As I stopped to engaged the man, my mind ran the tape that he was coning me and that besides losing a few pesos I was going to lose something more embarrassing before I reached the toilet in my room. He told me he lived on a rancho near by and that his daughter had disenteria, dysentery. I decided that even if he was making this up, he had taken the time to put together a proper story that was filled wth emotion and even some technical words. In short, I decided he had earned the 38 pesos. I gave the man a 50 peso note. I was so intent on making it back to my room, I never noticed if he entered the pharmacy.
Over the next few days I was able to return to the world of solid foods and cold beer again. Finally, I felt ready to travel and gassed up my moto and began packing. I had all but forgotten the little Indian and his urgent request. Just as I was making ready to point my moto further south, the campesino came running down the narrow cobblestone street waving something in his hand. I immediately thought he was going to put the touch on me again and ready myself for a quick escape.
Something quit amazing happened instead. The little man handed me the change from the 50 pesos and insisted that I go with him to the Pharmacy. He almost dragged me there. It was there with has family waiting to greet me, I learned that his daughter was improving and that according to the Pharmacist the medicine had saved her life. I was stunned that the price of a lunch had saved a life.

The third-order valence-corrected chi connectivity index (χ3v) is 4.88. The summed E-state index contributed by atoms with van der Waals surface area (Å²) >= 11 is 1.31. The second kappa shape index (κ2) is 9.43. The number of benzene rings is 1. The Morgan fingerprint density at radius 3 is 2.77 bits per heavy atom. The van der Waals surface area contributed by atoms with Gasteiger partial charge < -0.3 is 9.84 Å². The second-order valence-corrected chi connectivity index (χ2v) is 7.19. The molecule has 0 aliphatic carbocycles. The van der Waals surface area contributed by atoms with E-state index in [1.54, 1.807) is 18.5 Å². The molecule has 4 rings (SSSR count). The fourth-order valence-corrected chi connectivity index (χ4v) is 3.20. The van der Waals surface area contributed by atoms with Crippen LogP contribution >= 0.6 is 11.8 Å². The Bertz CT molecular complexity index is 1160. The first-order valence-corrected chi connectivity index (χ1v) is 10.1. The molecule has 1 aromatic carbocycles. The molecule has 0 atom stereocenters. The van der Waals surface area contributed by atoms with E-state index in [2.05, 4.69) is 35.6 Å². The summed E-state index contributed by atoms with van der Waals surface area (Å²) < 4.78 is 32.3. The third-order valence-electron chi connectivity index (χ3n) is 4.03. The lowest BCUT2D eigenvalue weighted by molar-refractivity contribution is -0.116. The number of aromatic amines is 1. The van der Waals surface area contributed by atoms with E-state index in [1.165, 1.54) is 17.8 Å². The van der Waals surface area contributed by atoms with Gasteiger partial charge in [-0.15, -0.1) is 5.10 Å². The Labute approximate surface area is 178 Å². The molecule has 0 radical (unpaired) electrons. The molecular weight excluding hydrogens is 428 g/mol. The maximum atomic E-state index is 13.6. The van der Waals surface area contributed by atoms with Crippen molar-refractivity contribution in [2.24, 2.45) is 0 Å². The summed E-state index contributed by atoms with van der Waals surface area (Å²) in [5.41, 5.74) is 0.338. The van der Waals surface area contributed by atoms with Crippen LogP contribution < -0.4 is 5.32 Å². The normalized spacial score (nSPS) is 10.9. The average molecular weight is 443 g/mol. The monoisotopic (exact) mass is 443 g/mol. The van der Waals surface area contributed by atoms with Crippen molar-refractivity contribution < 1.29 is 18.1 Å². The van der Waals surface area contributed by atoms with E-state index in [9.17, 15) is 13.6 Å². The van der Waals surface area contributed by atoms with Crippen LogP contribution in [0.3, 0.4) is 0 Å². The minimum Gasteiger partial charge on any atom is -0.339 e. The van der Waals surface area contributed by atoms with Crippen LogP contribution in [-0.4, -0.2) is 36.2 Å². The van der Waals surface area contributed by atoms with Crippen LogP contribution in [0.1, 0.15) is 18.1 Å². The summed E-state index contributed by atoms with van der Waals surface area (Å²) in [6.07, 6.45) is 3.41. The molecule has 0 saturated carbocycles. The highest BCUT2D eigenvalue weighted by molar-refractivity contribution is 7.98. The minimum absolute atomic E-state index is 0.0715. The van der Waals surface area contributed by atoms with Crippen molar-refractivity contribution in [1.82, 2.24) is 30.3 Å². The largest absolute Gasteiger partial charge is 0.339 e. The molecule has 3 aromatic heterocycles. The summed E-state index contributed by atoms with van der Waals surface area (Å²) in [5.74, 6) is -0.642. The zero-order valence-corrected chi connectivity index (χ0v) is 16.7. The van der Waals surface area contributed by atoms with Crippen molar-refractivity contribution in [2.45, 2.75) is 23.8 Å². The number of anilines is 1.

I still have the picture of his family standing in front of tiny thatched house beside the river. I still carry the small medallion of Guadalupe his wife gave me in my tank bag. In this holiday season we can lose the spirit by worrying about who is deserving our kindness and who is not. In many villages down South, there is a belief that beggars provide us with the opportunity to follow Christ’s sentiment. That it is better to give than to receive, and that giving will bring us good fortune as we have done His work.